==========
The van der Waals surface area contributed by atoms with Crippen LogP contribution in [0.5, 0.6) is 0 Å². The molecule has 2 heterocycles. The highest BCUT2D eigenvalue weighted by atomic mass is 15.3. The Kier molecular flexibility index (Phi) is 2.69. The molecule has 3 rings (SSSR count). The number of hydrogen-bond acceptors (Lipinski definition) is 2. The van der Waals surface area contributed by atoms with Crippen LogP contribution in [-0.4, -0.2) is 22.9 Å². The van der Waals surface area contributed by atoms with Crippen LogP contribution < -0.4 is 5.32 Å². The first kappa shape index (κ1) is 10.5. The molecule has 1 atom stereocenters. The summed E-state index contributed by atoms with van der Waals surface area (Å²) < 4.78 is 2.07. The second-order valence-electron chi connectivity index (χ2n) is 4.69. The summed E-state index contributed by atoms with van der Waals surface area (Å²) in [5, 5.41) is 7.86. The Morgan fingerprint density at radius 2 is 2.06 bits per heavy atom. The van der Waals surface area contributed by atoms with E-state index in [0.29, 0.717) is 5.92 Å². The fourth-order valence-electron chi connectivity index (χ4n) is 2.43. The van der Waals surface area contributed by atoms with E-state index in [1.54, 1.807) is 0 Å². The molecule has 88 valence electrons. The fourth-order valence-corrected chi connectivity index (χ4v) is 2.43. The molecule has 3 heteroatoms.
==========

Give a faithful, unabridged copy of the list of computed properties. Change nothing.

The van der Waals surface area contributed by atoms with Crippen LogP contribution in [0.5, 0.6) is 0 Å². The molecule has 2 heterocycles. The highest BCUT2D eigenvalue weighted by atomic mass is 15.3. The Kier molecular flexibility index (Phi) is 2.69. The molecule has 3 rings (SSSR count). The number of hydrogen-bond acceptors (Lipinski definition) is 2. The van der Waals surface area contributed by atoms with Crippen LogP contribution in [-0.4, -0.2) is 22.9 Å². The van der Waals surface area contributed by atoms with Crippen LogP contribution < -0.4 is 5.32 Å². The first kappa shape index (κ1) is 10.5. The molecule has 1 atom stereocenters. The summed E-state index contributed by atoms with van der Waals surface area (Å²) < 4.78 is 2.07. The second-order valence-electron chi connectivity index (χ2n) is 4.69. The summed E-state index contributed by atoms with van der Waals surface area (Å²) in [5, 5.41) is 7.86. The Morgan fingerprint density at radius 2 is 2.06 bits per heavy atom. The van der Waals surface area contributed by atoms with E-state index in [0.29, 0.717) is 5.92 Å². The fourth-order valence-electron chi connectivity index (χ4n) is 2.43. The van der Waals surface area contributed by atoms with E-state index in [1.54, 1.807) is 0 Å². The molecule has 88 valence electrons. The fourth-order valence-corrected chi connectivity index (χ4v) is 2.43. The molecule has 3 heteroatoms.